scorecardOscar-nominated songwriter Tems goes viral after blocking the audience's view at the Academy Awards with her huge gown
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Oscar-nominated songwriter Tems goes viral after blocking the audience's view at the Academy Awards with her huge gown

Barnaby Lane   

Oscar-nominated songwriter Tems goes viral after blocking the audience's view at the Academy Awards with her huge gown
EntertainmentEntertainment2 min read
Tems was nominated for best original song for the “Black Panther: Wakanda Forever” track “Lift Me Up."    Twitter
  • Tems is facing criticism after literally stealing the show for some at the Oscars.
  • The singer's huge gown blocked the view of a number of attendees at Sunday night's Academy Awards.

Tems, quite literally, stole the show for some at the Oscars.

The singer was criticized on social media after her huge gown blocked the view of a number of attendees at Sunday night's Academy Awards.

The 27-year-old singer-songwriter — whose "Black Panther: Wakanda Forever" track "Lift Me Up," performed by Rihanna, was nominated for best original song — wore a white gown that wrapped around the back of her head.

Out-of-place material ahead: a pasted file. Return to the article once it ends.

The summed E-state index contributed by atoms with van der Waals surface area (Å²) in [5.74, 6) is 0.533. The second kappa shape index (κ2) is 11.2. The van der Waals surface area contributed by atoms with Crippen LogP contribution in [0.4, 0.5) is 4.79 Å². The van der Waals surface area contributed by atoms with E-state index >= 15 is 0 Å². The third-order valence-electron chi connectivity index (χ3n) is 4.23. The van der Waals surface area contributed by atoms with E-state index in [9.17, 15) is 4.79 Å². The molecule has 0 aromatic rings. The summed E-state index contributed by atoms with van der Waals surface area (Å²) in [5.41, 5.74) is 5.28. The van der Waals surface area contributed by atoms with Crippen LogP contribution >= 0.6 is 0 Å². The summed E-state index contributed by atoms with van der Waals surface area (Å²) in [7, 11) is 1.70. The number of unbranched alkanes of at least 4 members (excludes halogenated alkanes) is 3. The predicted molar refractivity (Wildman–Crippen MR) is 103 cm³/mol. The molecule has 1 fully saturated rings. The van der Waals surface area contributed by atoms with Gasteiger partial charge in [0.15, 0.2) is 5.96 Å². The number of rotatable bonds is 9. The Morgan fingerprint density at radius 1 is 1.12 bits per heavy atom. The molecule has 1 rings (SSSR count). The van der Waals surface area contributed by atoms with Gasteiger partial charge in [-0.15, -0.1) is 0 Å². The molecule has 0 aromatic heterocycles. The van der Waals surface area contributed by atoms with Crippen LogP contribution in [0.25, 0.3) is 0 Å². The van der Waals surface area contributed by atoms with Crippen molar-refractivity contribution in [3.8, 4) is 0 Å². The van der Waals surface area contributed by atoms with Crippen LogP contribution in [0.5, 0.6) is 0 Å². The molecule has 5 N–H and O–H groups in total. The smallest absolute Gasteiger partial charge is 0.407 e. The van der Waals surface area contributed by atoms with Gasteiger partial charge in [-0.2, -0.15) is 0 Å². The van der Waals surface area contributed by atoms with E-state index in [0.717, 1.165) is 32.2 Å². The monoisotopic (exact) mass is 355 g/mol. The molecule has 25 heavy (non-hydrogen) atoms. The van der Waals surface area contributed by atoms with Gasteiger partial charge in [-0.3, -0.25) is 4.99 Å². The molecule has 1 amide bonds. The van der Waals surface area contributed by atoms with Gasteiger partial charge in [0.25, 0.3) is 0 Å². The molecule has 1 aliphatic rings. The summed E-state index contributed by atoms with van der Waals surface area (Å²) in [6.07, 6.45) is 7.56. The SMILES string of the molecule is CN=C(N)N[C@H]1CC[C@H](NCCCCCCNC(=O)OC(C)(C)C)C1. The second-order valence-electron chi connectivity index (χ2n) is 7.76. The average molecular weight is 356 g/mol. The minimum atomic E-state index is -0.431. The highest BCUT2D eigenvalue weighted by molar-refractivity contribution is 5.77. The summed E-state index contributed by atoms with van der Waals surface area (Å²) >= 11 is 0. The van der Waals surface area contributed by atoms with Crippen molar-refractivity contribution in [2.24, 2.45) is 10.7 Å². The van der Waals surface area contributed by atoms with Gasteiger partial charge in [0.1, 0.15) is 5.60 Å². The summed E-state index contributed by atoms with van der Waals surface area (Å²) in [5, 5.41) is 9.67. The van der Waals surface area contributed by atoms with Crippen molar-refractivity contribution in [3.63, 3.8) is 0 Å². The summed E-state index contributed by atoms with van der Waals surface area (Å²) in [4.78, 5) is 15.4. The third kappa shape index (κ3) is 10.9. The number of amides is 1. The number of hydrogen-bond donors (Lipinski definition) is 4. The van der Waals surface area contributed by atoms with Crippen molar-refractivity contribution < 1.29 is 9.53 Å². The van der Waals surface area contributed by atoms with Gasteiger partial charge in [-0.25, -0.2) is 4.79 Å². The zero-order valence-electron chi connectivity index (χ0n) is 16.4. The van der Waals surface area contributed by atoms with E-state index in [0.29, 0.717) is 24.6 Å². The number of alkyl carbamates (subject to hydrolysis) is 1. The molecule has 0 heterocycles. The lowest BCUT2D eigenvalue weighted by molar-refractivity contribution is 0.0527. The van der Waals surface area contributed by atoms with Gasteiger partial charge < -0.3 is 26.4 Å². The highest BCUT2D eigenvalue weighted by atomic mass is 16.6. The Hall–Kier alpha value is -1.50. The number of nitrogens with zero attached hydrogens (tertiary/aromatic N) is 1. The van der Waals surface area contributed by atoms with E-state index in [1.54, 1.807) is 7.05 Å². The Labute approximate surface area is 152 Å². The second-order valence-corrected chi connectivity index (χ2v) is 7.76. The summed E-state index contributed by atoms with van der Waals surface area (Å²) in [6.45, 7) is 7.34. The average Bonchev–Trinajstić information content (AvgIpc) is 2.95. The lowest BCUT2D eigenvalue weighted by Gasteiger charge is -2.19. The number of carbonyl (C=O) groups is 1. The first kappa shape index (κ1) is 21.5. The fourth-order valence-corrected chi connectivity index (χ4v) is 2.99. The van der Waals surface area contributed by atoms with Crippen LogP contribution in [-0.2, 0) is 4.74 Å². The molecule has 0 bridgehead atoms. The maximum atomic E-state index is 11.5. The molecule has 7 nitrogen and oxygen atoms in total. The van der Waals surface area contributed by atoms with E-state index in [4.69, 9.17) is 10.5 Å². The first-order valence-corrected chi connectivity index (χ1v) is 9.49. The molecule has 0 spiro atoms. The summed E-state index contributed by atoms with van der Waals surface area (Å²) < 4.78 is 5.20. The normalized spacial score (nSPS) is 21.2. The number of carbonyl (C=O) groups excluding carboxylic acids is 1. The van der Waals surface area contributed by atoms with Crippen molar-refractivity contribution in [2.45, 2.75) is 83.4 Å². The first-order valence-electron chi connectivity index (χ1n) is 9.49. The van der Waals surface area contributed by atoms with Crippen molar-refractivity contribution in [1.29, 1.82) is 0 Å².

The gown restricted the view of those sat behind and around her, which prompted plenty of reactions on Twitter.

"I'm cryinnnnnnn," one user wrote alongside a video of Tems in the audience. "Tems got that lady fighting for her life."

"Imagine waiting your whole life to be at the Oscars and you end up sitting behind a stratus cloud," one person tweeted.

Another said: "I guess the people behind the white veil don't get to see the show."

Not everybody criticized Tems for her dress.

"If you're sitting BEHIND greatness that is known as Tems, then perhaps you're just not that important," one person said.

Another tweeted: "Perfect. She should not be apologizing."

The song "Naatu Naatu" from the Telugu-language film "RRR" made history by becoming the first Indian film song to win an Oscar.

"Applause" from "Tell It Like a Woman," "Hold My Hand" from "Top Gun: Maverick," and "This Is a Life" from "Everything Everywhere All at Once" were also nominated.

While accepting the Oscar, the composer M. M. Keeravani said the song was "the pride of every Indian."

Before the awards, Kaala Bhairava, one of the singers of "Naatu Naatu," told The Hollywood Reporter that the song was award-worthy because it was "rooted to its nativity."

"That's the most beautiful part of the Oscars," he said. "People from all over the world coming together, representing their own culture and their own art forms and being appreciated by people from other countries and communities."




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